Kinloch’s pending charges and prior convictions that were not disclosed on his NCIC report. The
PCR court concluded that the jury was aware of all of those charges and convictions. The Court
sees no reason to overturn that finding as it does not unreasonably apply clearly established federal
law and it is not an unreasonable determination of the facts. Accordingly, the Court overrules
Fourth, Petitioner objects to the Magistrate Judge’s recommendation that the Court grant
Respondent’s motion for summary judgment on ground three of his habeas petition. Petitioner
claims that his trial counsel was ineffective for failing to object to the solicitor’s use of a “golden
rule argument” in his opening argument. 2 “The relevant question is whether the prosecutors’
comments ‘so infected the trial with unfairness as to make the resulting conviction a denial of due
process.’” Darden v. Wainwright, 477 U.S. 168, 181 (1986) (quoting Donnelly v. DeChristoforo,
416 U.S. 637, 643 (1974)). Here, the Court concludes that Petitioner has failed to show that the
solicitor’s comments denied him due process. The trial judge’s opening charge extensively laid
out that opening and closing statements by attorneys are not evidence. While Petitioner’s trial
counsel did not object to the solicitor’s golden rule argument during opening statements, trial
counsel did object to a similar argument during closing statements. At that time, the trial judge
agreed with Petitioner’s trial counsel and struck that argument from the record. As a result, the
Court concludes that the entirety of the trial was not affected by a brief golden rule argument when
taken in context with the trial judge’s charge and his later ruling during closing arguments.
Moreover, Petitioner’s claim also fails under the prejudice prong of Strickland v. Washington, 466
U.S. 668 (1984), because he has failed to show that there is a reasonable probability that the
outcome of the trial would have been different if his trial counsel had objected to the golden rule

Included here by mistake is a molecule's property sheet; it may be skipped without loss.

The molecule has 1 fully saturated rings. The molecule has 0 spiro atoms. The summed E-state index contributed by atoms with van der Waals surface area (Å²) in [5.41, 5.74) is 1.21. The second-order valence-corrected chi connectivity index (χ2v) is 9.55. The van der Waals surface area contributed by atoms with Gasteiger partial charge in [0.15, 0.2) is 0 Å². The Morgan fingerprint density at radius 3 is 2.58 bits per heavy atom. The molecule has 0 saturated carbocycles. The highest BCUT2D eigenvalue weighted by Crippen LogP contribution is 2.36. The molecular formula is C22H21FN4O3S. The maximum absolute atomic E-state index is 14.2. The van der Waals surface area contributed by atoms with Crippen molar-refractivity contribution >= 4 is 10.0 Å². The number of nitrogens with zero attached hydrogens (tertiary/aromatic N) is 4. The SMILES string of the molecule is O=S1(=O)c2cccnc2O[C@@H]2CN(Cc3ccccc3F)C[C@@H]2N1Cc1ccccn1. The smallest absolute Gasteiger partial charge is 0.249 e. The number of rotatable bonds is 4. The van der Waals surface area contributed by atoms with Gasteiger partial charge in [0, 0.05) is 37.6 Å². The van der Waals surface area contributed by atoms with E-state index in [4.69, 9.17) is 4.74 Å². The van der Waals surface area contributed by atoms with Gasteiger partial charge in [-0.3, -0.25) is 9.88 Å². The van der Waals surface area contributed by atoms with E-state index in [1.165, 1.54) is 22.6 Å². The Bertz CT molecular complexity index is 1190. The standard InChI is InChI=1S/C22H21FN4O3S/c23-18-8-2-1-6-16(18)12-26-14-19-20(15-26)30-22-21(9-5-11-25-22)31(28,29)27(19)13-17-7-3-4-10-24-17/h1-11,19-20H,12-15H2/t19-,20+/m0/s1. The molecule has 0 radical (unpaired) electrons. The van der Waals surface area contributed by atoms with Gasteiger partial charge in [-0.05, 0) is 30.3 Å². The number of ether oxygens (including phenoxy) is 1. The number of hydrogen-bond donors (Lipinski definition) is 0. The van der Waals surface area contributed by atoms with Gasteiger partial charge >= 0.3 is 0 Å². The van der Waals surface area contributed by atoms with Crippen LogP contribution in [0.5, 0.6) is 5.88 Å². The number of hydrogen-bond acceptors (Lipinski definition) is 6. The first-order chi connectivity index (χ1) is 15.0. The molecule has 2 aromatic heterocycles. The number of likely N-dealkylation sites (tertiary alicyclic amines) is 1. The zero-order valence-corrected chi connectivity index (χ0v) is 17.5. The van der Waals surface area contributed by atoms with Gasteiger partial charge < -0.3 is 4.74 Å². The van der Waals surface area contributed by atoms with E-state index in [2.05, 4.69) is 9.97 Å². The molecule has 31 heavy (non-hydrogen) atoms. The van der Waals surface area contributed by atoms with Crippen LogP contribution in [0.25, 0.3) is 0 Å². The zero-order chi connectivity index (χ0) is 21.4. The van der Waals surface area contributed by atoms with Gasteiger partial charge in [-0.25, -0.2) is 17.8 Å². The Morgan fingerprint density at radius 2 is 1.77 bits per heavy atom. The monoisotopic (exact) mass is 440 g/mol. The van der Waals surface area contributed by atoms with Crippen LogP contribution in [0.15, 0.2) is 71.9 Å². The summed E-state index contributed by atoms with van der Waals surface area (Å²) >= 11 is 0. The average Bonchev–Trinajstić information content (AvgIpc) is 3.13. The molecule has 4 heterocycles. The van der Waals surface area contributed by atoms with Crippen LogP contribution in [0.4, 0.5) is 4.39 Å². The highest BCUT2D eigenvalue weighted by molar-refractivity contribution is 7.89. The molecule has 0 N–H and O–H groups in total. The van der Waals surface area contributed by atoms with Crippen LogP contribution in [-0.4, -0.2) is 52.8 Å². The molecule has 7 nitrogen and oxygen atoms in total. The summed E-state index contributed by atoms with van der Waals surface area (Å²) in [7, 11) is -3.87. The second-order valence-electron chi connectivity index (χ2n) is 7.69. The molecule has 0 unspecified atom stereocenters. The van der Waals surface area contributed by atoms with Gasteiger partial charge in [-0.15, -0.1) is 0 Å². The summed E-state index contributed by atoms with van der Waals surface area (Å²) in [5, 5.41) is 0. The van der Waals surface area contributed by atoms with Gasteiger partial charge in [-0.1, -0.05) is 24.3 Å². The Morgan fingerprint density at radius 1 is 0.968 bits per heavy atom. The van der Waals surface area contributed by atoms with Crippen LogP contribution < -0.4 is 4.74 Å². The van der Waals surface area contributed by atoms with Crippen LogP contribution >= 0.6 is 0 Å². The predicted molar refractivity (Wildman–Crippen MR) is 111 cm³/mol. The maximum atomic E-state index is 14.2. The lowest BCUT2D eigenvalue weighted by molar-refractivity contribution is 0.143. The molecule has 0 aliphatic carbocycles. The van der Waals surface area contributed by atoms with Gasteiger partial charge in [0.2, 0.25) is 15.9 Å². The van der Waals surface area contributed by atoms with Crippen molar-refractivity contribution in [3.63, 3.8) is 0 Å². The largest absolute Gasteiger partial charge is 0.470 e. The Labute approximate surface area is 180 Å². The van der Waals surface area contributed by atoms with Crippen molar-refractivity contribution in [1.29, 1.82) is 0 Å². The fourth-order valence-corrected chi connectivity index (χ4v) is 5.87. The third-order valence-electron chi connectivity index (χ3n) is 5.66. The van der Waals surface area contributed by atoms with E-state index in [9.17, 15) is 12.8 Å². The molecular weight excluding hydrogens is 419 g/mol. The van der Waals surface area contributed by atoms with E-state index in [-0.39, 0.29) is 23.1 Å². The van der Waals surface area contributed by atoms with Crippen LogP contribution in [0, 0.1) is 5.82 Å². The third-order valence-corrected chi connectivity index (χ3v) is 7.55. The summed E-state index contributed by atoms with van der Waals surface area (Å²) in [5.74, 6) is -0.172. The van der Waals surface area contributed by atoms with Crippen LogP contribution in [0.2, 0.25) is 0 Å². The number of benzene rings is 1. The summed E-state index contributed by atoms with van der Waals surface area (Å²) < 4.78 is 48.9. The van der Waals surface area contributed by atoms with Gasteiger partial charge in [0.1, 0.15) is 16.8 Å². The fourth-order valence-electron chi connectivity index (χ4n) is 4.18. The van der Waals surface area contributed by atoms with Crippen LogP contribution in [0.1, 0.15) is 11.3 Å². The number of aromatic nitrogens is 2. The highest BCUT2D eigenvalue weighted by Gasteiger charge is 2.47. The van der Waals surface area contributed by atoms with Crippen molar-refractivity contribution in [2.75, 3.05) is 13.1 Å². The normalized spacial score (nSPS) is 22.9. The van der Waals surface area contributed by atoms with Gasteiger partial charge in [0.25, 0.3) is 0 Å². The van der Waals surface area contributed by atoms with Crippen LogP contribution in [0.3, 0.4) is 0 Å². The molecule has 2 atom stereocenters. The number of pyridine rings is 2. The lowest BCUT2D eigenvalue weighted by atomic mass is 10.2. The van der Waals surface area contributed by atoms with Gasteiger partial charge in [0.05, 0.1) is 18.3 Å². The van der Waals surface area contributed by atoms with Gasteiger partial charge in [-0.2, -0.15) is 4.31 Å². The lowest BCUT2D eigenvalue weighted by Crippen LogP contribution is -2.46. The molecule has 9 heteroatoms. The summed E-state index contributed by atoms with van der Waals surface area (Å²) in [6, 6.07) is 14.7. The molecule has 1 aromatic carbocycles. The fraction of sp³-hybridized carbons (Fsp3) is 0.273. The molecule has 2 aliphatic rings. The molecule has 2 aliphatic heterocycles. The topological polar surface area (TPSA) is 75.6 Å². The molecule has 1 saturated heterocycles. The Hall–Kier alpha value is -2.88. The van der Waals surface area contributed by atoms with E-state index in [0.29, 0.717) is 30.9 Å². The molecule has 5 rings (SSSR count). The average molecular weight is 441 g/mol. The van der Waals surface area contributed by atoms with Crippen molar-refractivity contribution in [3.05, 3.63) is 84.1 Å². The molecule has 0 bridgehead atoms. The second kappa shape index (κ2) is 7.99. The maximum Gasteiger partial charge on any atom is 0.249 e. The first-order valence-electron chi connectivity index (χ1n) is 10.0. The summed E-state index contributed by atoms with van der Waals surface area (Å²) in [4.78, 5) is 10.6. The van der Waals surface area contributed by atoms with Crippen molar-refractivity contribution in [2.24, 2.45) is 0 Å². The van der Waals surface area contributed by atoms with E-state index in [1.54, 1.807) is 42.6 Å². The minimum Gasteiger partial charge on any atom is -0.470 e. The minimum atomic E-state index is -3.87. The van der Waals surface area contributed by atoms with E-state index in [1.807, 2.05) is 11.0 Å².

argument during opening statements. Accordingly, Petitioner’s objection is overruled.
Fifth, Petitioner objects to the Magistrate Judge’s recommendation that the Court grant
summary judgment to Respondent on grounds six and seven. Petitioner’s brief states that he
2. During his opening statement, the solicitor stated as follows: “Well, ask yourself what you would have done if
you were twelve year old Minor Child living with your mother and your step-dad, who you may have some fear of if
you are twelve year old Minor Child[.] So try to ask yourself, is it reasonable for her to do what she did, given who
she is. It’s called empathy.” (Return Mem. Pet. Writ Habeas Corpus, State Ct. Docs. Attach. Number 1, ECF No. 161, at 50.)
objects to the Magistrate Judge’s analysis in the R & R “based on his arguments on PCR.” This
is not a proper objection. See, e.g., Anderson v. Dobson, 627 F. Supp. 2d 619, 623 (W.D.N.C.
2007) (“An ‘objection’ that . . . simply summarizes what has been presented before, is not an
‘objection’ as that term is used in this context.” (citation and quotation marks omitted)).
Accordingly, Petitioner’s objection is overruled.
Sixth, Petitioner objects to the Magistrate Judge’s recommendation that the Court grant
summary judgment to Respondent on ground five.
Specifically, Petitioner objects to the
Magistrate Judge’s conclusion that Petitioner was not prejudiced by his trial counsel’s failure to
investigate Michael Jones prior to trial. Michael Jones was detained in the Georgetown County
Detention Center at the same time as Petitioner and Aaron Kinloch. Jones testified at Petitioner’s
PCR hearing, stating that he spoke with the solicitor three times about Petitioner. Jones also said
that he told Kinloch about his conversations with the solicitor about Petitioner and that he told
Kinloch that the solicitor was looking for someone to testify against Petitioner. According to
Jones, that conversation was the impetus for Kinloch to write the above-discussed letter to the
solicitor asking for the solicitor’s help in exchange for his testimony against Petitioner.
The Magistrate Judge concluded that Petitioner’s trial counsel’s performance was deficient
as a result of his failure to interview Jones before trial. The Magistrate Judge based that
determination on trial counsel’s request for a continuance and his own admission that he felt
Petitioner’s trial was a trial by ambush, as well as trial counsel’s testimony that more meetings
with Petitioner might have led to discovery of other witnesses he could have interviewed like
Michael Jones. Petitioner’s trial counsel testified that he was not able to review his trial notebook
with Petitioner, and that he would have met with Petitioner several more times before trial had he
known that the trial was going to take place. Finally, the Magistrate Judge concluded that Jones’
testimony would have been helpful in challenging Kinloch’s testimony because it provided the